Do you know what you were doing when you were two weeks old?

Not likely, but Clint Smith does. He was attending his first dirt track race as his dad, Roscoe Smith, competed—and likely won.

Since then, the Senoia resident has rarely missed a weekend of racing, first watching his dad, then competing himself starting at the age of 15, and now, at 53, competing and coaching other drivers.

After nearly 40 years of racing, Clint “Cat Daddy” Smith has achieved legendary status. He has racked up more than 295 wins, competed and won at the highest levels and, along the way, built a successful racing business that positively impacts dirt track racing throughout the country.

First things first, though. How did he get that nickname?

“Early in my career, a driver named Johnny Virden gave it to me,” says Smith. “He always had a knack for coming up with nicknames for people that included the word ‘Daddy.’ He knew that I called a lot of people ‘Cat,’ so he started calling me ‘Cat Daddy’ and it just kind of stuck.”

For decades, Clint Smith Racing has built dirt track cars and taught people how to drive them.

“It’s all I’ve ever done,” says Smith, “or wanted to do. It’s a fortunate world to be in, to be able to do what you love and help others achieve success as well.”

Smith maintains 25 or so cars and, even if you’ve never driven a race car, he can provide that experience in a two-seater that’s perfect for full-bore laps at Senoia Raceway.

The success of his racing business is closely tied to Smith’s noteworthy achievements as a driver. His numerous wins were made at tracks all across the country and led to several important championships. He’s a four-time Southern All-Stars Dirt Racing Series Champion and has more than 10 Top 10 finishes in the prestigious World of Outlaws Late Model Series point standings. The World of Outlaws series, held at tracks throughout the nation, is considered the highest echelon of dirt track racing.

While points championships and high finishes in the World of Outlaws series are important to Smith, he points to a 1993 win as his most memorable.

“I’ve won some big races, including a $25,000 win,” he says, “but in the early ’90s, winning a $10,000 event was a big deal. And in 1993, I won the Hav-A-Tampa Dirt Late Model Series race at South Hampton, Virginia. That was my first $10,000 win, and to this day it is very special.”

Smith also has driven for his country, being selected twice to a U.S. team that competed in seven races in Australia in the mid-1990s. Smith and the Americans won on each of their visits down under.

“We don’t travel quite as much as we used to,” Smith says, noting there are benefits to staying close to home. “By running at more local tracks, like North Georgia or East Alabama, we can prepare a little better, make adjustments. And, it’s definitely better for my family.”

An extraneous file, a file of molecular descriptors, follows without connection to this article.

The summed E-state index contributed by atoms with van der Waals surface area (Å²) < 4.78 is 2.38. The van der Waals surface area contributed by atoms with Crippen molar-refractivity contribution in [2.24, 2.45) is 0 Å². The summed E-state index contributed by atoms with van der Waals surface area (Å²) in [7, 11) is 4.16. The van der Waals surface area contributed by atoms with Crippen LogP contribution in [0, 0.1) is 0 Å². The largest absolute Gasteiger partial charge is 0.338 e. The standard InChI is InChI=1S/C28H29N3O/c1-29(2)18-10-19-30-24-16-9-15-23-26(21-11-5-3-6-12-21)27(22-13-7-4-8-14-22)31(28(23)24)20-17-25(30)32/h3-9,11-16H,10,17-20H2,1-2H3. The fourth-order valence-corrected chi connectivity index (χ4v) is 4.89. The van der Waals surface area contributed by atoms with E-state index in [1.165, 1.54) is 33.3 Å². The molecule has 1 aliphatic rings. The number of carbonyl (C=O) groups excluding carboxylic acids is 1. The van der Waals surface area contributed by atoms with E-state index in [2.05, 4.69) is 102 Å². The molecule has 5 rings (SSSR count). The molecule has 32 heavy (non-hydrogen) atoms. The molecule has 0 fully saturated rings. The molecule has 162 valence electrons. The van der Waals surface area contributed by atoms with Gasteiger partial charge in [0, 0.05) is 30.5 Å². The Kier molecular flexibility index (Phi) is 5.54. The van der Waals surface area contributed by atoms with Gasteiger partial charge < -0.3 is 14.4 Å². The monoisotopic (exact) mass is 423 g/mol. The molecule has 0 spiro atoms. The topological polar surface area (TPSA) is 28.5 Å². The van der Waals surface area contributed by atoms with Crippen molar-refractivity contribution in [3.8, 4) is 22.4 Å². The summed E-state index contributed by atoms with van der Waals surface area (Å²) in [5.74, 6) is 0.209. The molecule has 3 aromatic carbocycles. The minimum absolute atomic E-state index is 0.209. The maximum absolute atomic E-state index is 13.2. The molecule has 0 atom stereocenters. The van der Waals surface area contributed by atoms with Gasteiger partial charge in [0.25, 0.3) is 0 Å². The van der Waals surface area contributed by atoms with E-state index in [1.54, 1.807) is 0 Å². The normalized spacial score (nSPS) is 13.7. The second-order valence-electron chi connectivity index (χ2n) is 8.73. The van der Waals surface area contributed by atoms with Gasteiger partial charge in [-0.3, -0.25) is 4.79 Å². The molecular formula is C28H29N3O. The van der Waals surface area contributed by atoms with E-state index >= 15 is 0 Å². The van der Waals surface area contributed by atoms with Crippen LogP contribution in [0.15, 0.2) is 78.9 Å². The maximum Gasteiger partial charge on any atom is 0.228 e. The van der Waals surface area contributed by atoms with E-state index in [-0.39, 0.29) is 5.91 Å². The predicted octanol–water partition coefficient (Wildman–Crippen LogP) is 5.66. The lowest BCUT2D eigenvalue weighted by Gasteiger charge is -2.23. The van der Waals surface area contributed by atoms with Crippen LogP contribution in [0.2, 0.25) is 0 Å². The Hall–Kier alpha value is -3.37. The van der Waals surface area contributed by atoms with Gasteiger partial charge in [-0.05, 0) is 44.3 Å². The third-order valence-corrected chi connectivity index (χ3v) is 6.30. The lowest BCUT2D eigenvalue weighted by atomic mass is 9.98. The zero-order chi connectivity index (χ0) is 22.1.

Smith’s family includes wife Kim and daughter Jenna, who travel with him whenever possible.

“I still love to compete, and I’m going to keep racing as long as I’m capable and competitive,” Smith says. “Racing will always be a part of my life—if not competing, then helping others compete.”

That drive to compete, and the benefits of experience, was never more evident than last fall at a major event, the Southern 100, in Milton, Fla. Smith started in the seventh row at the $10,000 headliner, and in a race marred by numerous wrecks and caution flags, he worked his way all the way to fourth place.

“That Milton run really demonstrates the temperamental nature of the sport,” Smith says. “There can be bumps on the track, over aggressive drivers or equipment issues. We had a transponder malfunction, which hurt us, but we dodged the wrecks, found some traction in key spots and made a solid finish.”

The legendary driver talks about racing on his weekly radio show—another facet of the Smith racing enterprise—that airs on Newnan’s Magic 98.1. Hosted by Chris Carr, the show features conversations with the nation’s best drivers who discuss their success or failure from the prior weekend.

The show demonstrates a key element of Smith’s success: He knows racing, top to bottom, holds the respect of people in the industry and is driven to help the sport grow and prosper.

That knowledge had led to many interesting interactions with people well-known in racing and in other fields. Smith built cars for Jeff Gordon when the superstar NASCAR driver competed in the Prelude, a dirt track charity race that attracts drivers from all types of racing. In addition, the Senoian has worked with Tony Stewart and other former and current NASCAR drivers.

Despite such connections, Smith is anything but star-struck. At this point in his career, his primary focus is on helping others become better drivers and on building the sport itself.

One example: Last fall, he was chosen as an instructor at the Racewise Dirt Track Chassis School in Alabama, where hundreds of drivers attend to learn the technical side of racing and race cars.

“I really like helping people win,” says Smith. “I want my people, who are driving my cars, to have success. I want that even more than I want to win a race myself. That’s a real kick.”

What happens if those students happen to be pitted in a race with their famous instructor?

“It happens, for sure,” says Smith. “But I make it pretty clear that while I want them to win, I’m never going to give it to them. They have to earn it.”